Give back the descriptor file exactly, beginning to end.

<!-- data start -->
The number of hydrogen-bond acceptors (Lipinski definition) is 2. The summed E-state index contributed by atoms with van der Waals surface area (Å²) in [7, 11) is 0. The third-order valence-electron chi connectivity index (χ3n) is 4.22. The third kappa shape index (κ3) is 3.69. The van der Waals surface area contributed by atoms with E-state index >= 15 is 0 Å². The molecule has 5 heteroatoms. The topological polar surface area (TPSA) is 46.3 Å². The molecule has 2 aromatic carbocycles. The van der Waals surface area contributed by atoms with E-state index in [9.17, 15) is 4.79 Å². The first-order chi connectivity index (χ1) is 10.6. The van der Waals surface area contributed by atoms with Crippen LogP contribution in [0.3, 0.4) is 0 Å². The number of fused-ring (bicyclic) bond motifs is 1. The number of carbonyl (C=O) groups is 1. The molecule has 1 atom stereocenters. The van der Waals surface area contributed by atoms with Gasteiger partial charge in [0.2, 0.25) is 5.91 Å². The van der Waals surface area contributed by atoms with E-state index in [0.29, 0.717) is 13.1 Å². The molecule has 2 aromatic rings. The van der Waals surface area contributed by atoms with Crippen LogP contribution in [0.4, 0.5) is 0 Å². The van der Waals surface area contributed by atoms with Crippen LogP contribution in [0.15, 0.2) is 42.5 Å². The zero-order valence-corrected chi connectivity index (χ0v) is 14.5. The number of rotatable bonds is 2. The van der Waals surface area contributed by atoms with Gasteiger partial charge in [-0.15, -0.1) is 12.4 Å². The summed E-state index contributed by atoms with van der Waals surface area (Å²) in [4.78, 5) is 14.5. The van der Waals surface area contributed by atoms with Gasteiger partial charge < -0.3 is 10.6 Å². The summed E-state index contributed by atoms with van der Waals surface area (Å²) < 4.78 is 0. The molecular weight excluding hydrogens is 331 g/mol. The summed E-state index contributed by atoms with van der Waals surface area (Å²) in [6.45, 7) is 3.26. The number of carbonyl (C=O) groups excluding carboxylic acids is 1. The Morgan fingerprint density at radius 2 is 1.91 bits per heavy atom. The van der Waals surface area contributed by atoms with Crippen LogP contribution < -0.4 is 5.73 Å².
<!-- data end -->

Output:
The number of hydrogen-bond acceptors (Lipinski definition) is 2. The summed E-state index contributed by atoms with van der Waals surface area (Å²) in [7, 11) is 0. The third-order valence-electron chi connectivity index (χ3n) is 4.22. The third kappa shape index (κ3) is 3.69. The van der Waals surface area contributed by atoms with E-state index >= 15 is 0 Å². The molecule has 5 heteroatoms. The topological polar surface area (TPSA) is 46.3 Å². The molecule has 2 aromatic carbocycles. The van der Waals surface area contributed by atoms with E-state index in [9.17, 15) is 4.79 Å². The first-order chi connectivity index (χ1) is 10.6. The van der Waals surface area contributed by atoms with Crippen LogP contribution in [0.3, 0.4) is 0 Å². The number of fused-ring (bicyclic) bond motifs is 1. The number of carbonyl (C=O) groups is 1. The molecule has 1 atom stereocenters. The van der Waals surface area contributed by atoms with Gasteiger partial charge in [0.2, 0.25) is 5.91 Å². The van der Waals surface area contributed by atoms with E-state index in [0.29, 0.717) is 13.1 Å². The molecule has 2 aromatic rings. The van der Waals surface area contributed by atoms with Crippen LogP contribution in [0.4, 0.5) is 0 Å². The van der Waals surface area contributed by atoms with Crippen LogP contribution in [0.15, 0.2) is 42.5 Å². The zero-order valence-corrected chi connectivity index (χ0v) is 14.5. The number of rotatable bonds is 2. The van der Waals surface area contributed by atoms with Gasteiger partial charge in [-0.15, -0.1) is 12.4 Å². The summed E-state index contributed by atoms with van der Waals surface area (Å²) in [4.78, 5) is 14.5. The van der Waals surface area contributed by atoms with Gasteiger partial charge < -0.3 is 10.6 Å². The summed E-state index contributed by atoms with van der Waals surface area (Å²) < 4.78 is 0. The molecular weight excluding hydrogens is 331 g/mol. The summed E-state index contributed by atoms with van der Waals surface area (Å²) in [6.45, 7) is 3.26. The number of carbonyl (C=O) groups excluding carboxylic acids is 1. The Morgan fingerprint density at radius 2 is 1.91 bits per heavy atom. The van der Waals surface area contributed by atoms with Crippen LogP contribution < -0.4 is 5.73 Å².